Currently, solar power installations will payback their investment in about 20 years. The downside is that the average lifespan of current solar panels is only 25 years. Hopefully, when it comes time to replace them, the cost will have dropped significantly.

And as more and more units are installed, costs will drop. As newer solar cell technology is developed, the amount of power produced by solar panels will go up. Our current solar cell technology is only 17% to 20% efficient for most commercial solar panels. The highest efficiencies are around 40%, but at a much higher cost per panel.

So, how many square feet solar panels do you need to power your home? Take out your energy bills for the last twelve months and add together kWh on them for your yearly total. Then, divide your yearly kWh usage by 1.5. The resulting number will tell you how many square feet of solar panels you would need to power your home.

The obvious problem with solar power is that you only get power while the sun shines. So, if you really want to get off the grid, you’ll need to go multi-modal with your power generation. I’m a firm believer in multi-modal transportation and that applies to power generation as well.

In the Northwest we have a lot of wind, so wind turbines are a possibility. However, I strongly suggest that you seek out expert advice before going out a buying one. Some neighborhoods may ban them for the noise that they make. Also, you may not have enough wind in your area to for a turbine to work at all. But, if you’re lucky to live in a place where the wind blows consistently, it’s a worthwhile investment.

The Kenmore Undressed articles:

SOLAR ENERGY – The Perfect Remodeling Project of the Future, Part 1

SOLAR ENERGY – The Perfect Remodeling Project of the Future, Part 2

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In the GreenTech section of CNET news is a story about how the Solar Trust energy company has acquired the rights to Solar Millenium’s agreement with Southern California Edison and plans to offer a “turnkey solution” to thermal solar energy development:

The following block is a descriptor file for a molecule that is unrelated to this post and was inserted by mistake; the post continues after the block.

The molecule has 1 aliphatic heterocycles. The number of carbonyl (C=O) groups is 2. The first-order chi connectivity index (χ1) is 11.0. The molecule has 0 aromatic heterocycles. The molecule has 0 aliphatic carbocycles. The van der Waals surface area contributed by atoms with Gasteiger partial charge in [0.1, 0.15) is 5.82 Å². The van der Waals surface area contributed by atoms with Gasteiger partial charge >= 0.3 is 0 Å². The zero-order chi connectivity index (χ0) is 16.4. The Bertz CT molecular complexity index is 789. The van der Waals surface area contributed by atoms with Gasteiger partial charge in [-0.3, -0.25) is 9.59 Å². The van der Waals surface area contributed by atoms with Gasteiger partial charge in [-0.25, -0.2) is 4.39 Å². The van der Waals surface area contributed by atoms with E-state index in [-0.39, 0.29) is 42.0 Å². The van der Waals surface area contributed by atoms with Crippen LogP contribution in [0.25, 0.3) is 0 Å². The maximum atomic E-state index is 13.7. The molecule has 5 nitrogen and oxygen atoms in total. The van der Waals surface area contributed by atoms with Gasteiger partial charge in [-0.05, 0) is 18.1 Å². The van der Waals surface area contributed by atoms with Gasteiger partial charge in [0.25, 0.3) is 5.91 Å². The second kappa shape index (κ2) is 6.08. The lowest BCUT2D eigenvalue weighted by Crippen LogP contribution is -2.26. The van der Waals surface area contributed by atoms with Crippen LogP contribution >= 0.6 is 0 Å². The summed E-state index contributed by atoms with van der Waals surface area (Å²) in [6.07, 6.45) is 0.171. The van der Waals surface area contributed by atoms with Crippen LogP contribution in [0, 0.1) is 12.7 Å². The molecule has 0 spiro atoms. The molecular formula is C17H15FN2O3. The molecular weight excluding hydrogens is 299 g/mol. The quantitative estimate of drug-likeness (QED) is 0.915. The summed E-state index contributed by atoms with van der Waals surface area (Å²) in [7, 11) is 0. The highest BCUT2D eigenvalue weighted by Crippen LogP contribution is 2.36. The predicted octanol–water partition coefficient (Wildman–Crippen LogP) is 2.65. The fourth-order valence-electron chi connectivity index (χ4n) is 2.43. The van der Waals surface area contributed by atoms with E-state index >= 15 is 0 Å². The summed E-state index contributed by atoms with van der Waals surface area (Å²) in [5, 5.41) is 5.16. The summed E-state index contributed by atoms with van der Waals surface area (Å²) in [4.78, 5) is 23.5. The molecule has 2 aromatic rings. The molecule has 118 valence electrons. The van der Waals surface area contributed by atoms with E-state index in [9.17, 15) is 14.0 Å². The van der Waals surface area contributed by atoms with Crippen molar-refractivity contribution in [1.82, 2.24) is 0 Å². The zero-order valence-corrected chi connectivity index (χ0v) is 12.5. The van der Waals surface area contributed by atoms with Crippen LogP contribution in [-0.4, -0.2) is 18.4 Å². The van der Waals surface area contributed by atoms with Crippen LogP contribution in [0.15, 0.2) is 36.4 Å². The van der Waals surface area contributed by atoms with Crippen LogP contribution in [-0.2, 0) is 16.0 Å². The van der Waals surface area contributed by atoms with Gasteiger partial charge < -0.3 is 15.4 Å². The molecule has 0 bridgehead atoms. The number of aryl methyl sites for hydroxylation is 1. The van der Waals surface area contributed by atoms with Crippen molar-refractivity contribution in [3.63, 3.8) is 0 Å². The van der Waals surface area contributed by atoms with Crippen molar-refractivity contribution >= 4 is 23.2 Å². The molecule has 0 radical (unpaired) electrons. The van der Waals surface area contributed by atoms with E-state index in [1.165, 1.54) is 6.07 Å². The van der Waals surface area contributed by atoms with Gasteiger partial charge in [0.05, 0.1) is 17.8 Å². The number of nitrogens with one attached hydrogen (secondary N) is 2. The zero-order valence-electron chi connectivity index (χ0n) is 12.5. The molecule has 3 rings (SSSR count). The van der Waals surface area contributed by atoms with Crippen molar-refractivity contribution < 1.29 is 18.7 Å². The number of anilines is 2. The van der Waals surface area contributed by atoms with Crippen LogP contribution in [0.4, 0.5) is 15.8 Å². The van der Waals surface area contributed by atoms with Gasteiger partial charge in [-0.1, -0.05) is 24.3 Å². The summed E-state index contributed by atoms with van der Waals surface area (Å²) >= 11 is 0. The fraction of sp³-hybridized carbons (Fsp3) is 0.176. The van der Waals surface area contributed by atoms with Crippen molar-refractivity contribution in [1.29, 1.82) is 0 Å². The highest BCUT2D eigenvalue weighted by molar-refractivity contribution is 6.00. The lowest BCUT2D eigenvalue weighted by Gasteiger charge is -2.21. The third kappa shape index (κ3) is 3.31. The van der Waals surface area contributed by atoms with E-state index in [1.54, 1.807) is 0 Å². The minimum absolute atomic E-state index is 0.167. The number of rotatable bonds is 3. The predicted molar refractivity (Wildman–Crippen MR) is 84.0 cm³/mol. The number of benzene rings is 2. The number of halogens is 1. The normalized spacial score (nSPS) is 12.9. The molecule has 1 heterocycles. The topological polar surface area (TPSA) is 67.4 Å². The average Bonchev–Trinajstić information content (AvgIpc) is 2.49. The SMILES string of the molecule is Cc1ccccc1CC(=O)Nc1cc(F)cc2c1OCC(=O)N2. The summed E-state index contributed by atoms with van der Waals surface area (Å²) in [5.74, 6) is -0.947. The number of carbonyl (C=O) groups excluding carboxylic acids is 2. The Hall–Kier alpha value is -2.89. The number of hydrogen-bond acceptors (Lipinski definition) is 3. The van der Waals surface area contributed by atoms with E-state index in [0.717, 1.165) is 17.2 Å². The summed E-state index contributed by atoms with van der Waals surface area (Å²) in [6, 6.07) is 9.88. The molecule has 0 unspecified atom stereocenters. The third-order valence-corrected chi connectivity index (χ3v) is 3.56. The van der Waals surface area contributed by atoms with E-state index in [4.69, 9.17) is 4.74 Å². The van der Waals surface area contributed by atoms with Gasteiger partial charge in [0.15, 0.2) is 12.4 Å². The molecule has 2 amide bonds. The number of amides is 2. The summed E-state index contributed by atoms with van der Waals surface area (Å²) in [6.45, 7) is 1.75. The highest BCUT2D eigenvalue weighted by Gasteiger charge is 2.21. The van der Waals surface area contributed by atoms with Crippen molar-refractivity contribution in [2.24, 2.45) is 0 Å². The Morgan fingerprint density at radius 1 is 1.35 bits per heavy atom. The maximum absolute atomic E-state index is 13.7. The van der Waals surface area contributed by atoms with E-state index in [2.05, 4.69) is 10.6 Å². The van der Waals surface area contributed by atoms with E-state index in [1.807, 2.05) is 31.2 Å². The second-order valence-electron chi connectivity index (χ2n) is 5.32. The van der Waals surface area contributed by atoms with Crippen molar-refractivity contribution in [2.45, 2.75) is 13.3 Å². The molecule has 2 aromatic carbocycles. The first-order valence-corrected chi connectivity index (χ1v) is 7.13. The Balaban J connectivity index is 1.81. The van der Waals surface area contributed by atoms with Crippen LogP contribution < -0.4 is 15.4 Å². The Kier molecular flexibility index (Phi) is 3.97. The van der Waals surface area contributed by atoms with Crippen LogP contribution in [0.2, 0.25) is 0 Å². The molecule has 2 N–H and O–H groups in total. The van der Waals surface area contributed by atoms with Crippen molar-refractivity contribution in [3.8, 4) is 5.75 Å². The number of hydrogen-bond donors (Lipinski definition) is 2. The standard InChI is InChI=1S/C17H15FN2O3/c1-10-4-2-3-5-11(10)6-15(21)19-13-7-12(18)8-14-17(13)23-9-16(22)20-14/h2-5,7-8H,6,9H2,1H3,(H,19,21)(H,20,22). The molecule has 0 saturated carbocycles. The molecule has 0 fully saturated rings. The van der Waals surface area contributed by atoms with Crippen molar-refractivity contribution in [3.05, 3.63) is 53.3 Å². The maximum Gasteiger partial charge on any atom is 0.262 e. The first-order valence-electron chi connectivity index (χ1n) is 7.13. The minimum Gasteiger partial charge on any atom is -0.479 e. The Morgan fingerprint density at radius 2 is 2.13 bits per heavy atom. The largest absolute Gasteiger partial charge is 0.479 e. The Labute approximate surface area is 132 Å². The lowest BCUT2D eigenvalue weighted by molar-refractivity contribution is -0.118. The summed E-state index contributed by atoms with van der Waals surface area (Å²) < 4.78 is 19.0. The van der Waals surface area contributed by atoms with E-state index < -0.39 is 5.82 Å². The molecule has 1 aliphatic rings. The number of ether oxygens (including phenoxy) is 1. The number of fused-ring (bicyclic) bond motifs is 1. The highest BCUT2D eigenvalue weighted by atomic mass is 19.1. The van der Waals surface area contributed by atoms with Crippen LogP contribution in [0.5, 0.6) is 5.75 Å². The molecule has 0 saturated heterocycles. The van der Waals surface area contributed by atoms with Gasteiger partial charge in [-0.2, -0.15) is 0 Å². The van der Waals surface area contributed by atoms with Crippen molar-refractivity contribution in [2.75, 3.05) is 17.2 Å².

Solar Trust’s strategy is to offer what it calls a “turnkey solution” to thermal solar energy development. It says it will be a company that can provide not only the design, development, construction, and installation of a thermal solar plant, but also the running and management of the plant once it’s functional.

A parabolic solar array unit.

A parabolic solar array unit.

These solar plants are different from from photovoltaic solar cells in that they use parabolic mirrors to concentrate sunlight on a working fluid. This fluid is heated up into steam or run through a heat exchanger to create steam, and then the steam is used through a traditional steam turbine to generate power.

What does this mean for the future of solar power? Well, if this new company succeeds in producing power to California residents, similar projects could be build in Eastern Washington State. So we’ll be keeping our eyes on how this develops.

Read the full story here.

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Since 2002, Michelle Kaufmann Designs and mkStudios, have been at the forefront of green and sustainable prefabricated house designs on the West Coast. Founded by it’s namesake, Michelle Kaufmann, it’s guiding principle is to provide a full service design/build architectural firm that uses off-site modular technology and  prepackaged green solutions as the means to create beautiful, eco-friendly homes and multi-family developments.

Both companies strive to show how Michelle’s five EcoPrinciples can be easily and elegantly incorporated into nearly everyone’s daily life. These EcoPrinciples are:

  • Smart design
  • Ecological materials
  • Energy efficiency
  • Water conservation
  • Healthy environment